More importantly, I sat down with my files on my zombie manuscript this morning to strategically plan how to finish the damn thing. I’ve done more work than I thought I had (good), but there is still so much more to be done (not bad, exciting even). I feel like I am finally back in the writing groove after my slump this summer and early fall (also good).

Here’s the thing: I like writing. I actually enjoy it. Yes, it is often hard, but I am much happier with myself when I write. I feel productive. I process what’s happening in my life. I push all my torturous thoughts onto the page to get them out of my head. When they linger, they only do do damage. On my desk I keep a note that I wrote months ago. I keep trying to throw it away, but I can’t bring myself to. My frenetic scrawl reads, If I write them down, maybe I can let them go. It is my reminder to write out the thoughts, emotions, and things that trouble me. I follow, no more agony over what could have been. This is good advice that I often don’t take. Writing saves me from myself. Continue reading Academic Writing Month: Bring it On!

#Day2014

This week, I had the pleasure of giving the second annual Day Lecture at the University of Alabama. The Department of Religious Studies hosts a lecture on religion and popular culture in memory of Zachary Daniel Day, a former student who died unexpectedly at the young age of 26.  His father, Charles Day, and stepmother, Nancy Campbell, established the fund that supports the Day Lecture. I met Charles, Nancy, and Zach’s sister, Ashley.  I learned that Zach was a fan of zombies.  I’m not a fan, but I hope my analysis of zombies would have interested him.

My lecture was on zombies in American pop culture, particularly Night of the Living DeadThe Walking DeadWarm Bodies, and The Reapers are the Angels, as a way to think about ethics, violence, and the construction of humanity. Any chance to talk zombies is a chance I take. Mike Altman (and others ) live tweeted the lecture under #Day2014, and he created a really cool Storify if you want to see what I had to say about these monsters and their discontents. The University of Alabama’s student paper, The Crimson White, covered the event. There’s even an action shot documenting how I always talk with my hands. All in all, I thought the talk went well. Students raised good questions, and I managed to not run into a podium or trip over my own feet (sometimes it is about the small victories).

The lecture, however, was only part of my trip.  I visited classes to discuss topics ranging from blogging and online writing to gender and horror, met with majors over lunch to talk about apocalypticism, conspiracy theory, and campus events, and chatted with faculty formally and informally about my transition from academic to freelance writer, contingent labor, and the academic job market. There was much to say about zombies (there always is), but there was also much to say about my transition and how I understand my writing.

When Russell McCutcheon, the chair of the department,  first approached me about the lecture, I wasn’t entirely sure  that a former academic was the best choice. This was my unvoiced concern and my impoverished definition of academic. Yes, I was working on a book on zombies. Yes, I think and write about religion and popular culture. Yet, I wasn’t sure that I was still an academic, and I felt squeamish about participating in anything reminiscent of my former life.This is rather silly when you stop to think about it.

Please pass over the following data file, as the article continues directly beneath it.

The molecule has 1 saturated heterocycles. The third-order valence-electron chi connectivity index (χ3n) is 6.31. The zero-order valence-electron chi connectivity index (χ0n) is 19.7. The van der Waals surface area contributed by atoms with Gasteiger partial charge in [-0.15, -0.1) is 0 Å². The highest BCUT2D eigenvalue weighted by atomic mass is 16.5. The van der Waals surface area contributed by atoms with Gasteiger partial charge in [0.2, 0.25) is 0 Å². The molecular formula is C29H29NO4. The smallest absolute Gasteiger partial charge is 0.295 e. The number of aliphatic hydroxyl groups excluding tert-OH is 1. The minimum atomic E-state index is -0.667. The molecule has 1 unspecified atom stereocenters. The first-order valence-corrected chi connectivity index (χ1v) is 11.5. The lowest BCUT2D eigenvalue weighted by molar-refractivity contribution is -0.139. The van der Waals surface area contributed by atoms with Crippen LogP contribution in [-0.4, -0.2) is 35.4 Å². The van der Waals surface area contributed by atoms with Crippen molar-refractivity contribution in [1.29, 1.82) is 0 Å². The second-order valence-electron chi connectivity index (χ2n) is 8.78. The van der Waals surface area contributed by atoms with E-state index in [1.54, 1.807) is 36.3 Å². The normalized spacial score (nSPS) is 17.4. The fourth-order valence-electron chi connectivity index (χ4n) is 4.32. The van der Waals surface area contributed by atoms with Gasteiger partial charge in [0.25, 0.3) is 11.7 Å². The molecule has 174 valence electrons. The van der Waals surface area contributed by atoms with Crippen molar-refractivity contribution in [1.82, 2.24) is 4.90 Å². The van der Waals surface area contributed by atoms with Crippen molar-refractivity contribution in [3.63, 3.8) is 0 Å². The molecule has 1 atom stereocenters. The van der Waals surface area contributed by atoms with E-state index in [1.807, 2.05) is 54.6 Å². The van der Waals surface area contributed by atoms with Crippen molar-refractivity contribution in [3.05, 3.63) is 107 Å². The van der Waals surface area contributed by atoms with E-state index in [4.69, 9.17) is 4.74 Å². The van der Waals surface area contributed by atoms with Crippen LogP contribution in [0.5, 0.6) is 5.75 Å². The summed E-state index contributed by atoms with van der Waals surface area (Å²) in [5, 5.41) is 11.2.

I’m still a scholar; I’m just not in academia. The context has changed, but I haven’t. Why should I let myself be bogged down by limiting cultural expectations? I shouldn’t, but sometimes I do.

And now, I am so glad that I didn’t.

My lecture was FUN. Preparing for it revived (pun!) my interest in my zombie manuscript and helped me think about what is really at stake in this type of project. Talking about zombies with the faculty clarified what I want to do, what I need to do, and what I haven’t done yet. Moreover, explaining how I view my academic writing versus my online writing gave me much to think and write about.

This Department of Religious Studies is one of the best I’ve ever encountered. The faculty are engaged with students, with their research, and with each other. They are encouraging and gracious, and they are so very smart. I learned something in each conversation, and I hope they can say the same. This department made me wish for something I thought I might never want again, an academic job. If I had ever interviewed at a department like this, I would have taken a job in a heartbeat.  Importantly, I would have had a very different impression of the job market and Religious Studies departments more generally.

If you are ever invited to visit with this department, you have to say yes. Thank you Merinda Simmons, Sarah Rollens, Eleanor Finnegan, Mike Altman, Russell McCutcheon, Steve Ramey, and Ted Trost for the conversations, coffee, meals, and time well spent.

Thank you, thank you, thank you!